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Physical therapy for relief from TMJ

Last Modified: 5/22/2018

It’s believed that as many as 10 million Americans feel the pain associated with common Temporomandibular Joint disorders, or TMJ. Crystal Bourcier, DPT, COMT, Manager, Parkview TherapyONE–Southwest, shares the benefits of physical therapy for these patients, and how some simple adjustments can offer relief today.

What is TMJ?
When people say they think they have or have been diagnosed with TMJ, it means they are experiencing pain of this joint, causing them limitations, but TMJ actually stands for Temporomandibular Joint. This is the main joint in the jaw.

Symptoms of TMJ.
A variety of symptoms can be associated with TMJ disorders, including jaw pain, limited or painful jaw motion, headaches, neck pain or stiffness, joint noises, tinnitus (ringing in the ears) and an inability to open the mouth.

Addressing symptoms through physical therapy.
It’s important that patients first confirm that their discomfort is a result of TMJ. For example, tinnitus and headaches can have a variety of causes so a patient should be evaluated by a primary care provider initially to rule out other issues. If a patient is experiencing any of the symptoms listed above as a result of a TMJ disorder, each one of them can be positively influenced by physical therapy interventions. Once cleared by a specialist, physical therapy can be beneficial in reducing pain and improving function.

Treatment for TMJ-related pain can include manual therapy techniques, where soft tissues that surround the upper cervical spine and muscles of mastication (chewing muscles) can be released to provide pain relief. Joint mobilizations of the upper cervical spine and the TMJ itself are also helpful to promote pain-free movement to open the jaw. Postural training is important to teach patients to avoid overloading the cervical spine and promoting compressive forces through the TMJ.  Our physical therapists believe teaching patients how to perform stretching and strengthening exercises for the cervical spine and “chewing muscles” at home is helpful for self-managing symptoms.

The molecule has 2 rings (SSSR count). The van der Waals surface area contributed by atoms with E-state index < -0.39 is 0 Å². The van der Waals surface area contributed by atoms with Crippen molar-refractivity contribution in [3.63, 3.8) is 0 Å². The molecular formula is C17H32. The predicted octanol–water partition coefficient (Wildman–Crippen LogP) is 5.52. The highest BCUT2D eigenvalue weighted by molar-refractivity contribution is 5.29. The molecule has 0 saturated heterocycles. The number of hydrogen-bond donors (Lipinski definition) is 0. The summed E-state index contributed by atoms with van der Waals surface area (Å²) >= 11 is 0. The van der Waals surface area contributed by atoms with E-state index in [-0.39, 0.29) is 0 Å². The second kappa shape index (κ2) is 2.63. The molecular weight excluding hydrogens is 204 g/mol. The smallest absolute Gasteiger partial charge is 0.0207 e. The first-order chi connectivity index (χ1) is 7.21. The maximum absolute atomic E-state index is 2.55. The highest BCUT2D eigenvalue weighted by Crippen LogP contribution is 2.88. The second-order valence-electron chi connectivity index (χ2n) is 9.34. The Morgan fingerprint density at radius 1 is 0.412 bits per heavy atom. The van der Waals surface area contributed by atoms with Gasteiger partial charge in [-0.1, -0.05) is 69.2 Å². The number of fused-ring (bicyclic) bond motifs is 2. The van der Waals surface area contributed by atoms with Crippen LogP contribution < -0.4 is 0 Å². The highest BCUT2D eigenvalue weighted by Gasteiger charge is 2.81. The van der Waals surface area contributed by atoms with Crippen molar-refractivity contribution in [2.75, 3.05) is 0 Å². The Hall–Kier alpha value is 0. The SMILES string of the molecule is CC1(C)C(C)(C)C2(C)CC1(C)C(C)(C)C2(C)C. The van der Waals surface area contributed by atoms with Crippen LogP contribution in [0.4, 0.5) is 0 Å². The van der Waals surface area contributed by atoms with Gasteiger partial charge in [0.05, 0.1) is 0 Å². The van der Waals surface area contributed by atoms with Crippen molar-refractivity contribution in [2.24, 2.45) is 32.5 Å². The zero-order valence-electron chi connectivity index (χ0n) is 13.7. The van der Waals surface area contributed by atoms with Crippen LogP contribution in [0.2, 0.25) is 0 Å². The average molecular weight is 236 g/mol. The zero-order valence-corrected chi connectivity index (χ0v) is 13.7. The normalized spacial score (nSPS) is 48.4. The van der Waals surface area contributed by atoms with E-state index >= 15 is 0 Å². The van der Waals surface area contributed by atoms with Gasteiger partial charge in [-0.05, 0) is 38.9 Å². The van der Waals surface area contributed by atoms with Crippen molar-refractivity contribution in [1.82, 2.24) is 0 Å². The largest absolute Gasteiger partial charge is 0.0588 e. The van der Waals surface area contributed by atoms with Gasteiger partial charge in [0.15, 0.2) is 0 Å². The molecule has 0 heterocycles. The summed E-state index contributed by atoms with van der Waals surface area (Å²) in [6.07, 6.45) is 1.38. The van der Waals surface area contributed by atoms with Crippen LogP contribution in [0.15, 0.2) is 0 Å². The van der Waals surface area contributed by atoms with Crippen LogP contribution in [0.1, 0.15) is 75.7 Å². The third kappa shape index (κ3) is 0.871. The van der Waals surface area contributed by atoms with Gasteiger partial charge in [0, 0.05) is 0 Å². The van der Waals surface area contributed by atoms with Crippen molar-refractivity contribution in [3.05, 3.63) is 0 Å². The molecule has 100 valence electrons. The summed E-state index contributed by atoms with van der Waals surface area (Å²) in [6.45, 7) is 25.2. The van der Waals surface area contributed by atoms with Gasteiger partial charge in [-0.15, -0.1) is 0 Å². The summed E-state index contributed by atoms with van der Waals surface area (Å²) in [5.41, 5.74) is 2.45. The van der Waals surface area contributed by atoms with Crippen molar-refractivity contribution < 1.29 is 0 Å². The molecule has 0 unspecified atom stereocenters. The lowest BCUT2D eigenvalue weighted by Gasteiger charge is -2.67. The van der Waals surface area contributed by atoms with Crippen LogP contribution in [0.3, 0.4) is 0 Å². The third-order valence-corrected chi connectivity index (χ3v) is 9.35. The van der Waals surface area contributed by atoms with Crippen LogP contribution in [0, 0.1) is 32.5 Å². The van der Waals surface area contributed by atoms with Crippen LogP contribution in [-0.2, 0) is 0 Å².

What should you expect during your office visit?
Manual therapy means treatment from the therapists’ hands. This often requires gloved hands working inside the patient’s mouth to release muscles used for chewing. Soft tissue massage and joint mobilizations will also be performed outside the mouth along the jaw and upper cervical spine. You will receive exercises and pictures for home use to practice stretching and strengthening.  You will also receive guidance about diet to avoid eating foods that can increase TMJ pain.

Do you need a referral?
Any patient experiencing TMJ pain can walk into a patient clinic and schedule an appointment without an order from an MD. The patient will be asked who their primary care physician is to allow the physical therapist to communicate with the primary care physician about the patient’s status. This is the best way to provide well rounded care.

3 simple changes you can make at home

1. Posture. Focus on correcting poor posture through postural awareness at a computer, in the car, or anywhere where you tend to hold your head forward and slouch your shoulders.

2. Diet and chewing changes. Cut food into small bites and avoid opening wider than the thickness of your thumb. Do not eat foods that are really chewy or crunchy that require prolonged chewing (no gum). Do not bite food with your font teeth.

3. Tongue positioning. Find the resting position for your tongue. Make a clucking sound by positioning your tongue on the hard palate of the mouth. This position of the tongue allows for muscle relaxation and appropriate nasal breathing which can reduce pain.


For more information about Parkview TherapyONE, or to schedule an appointment, visit or call (260) 266-7400. 

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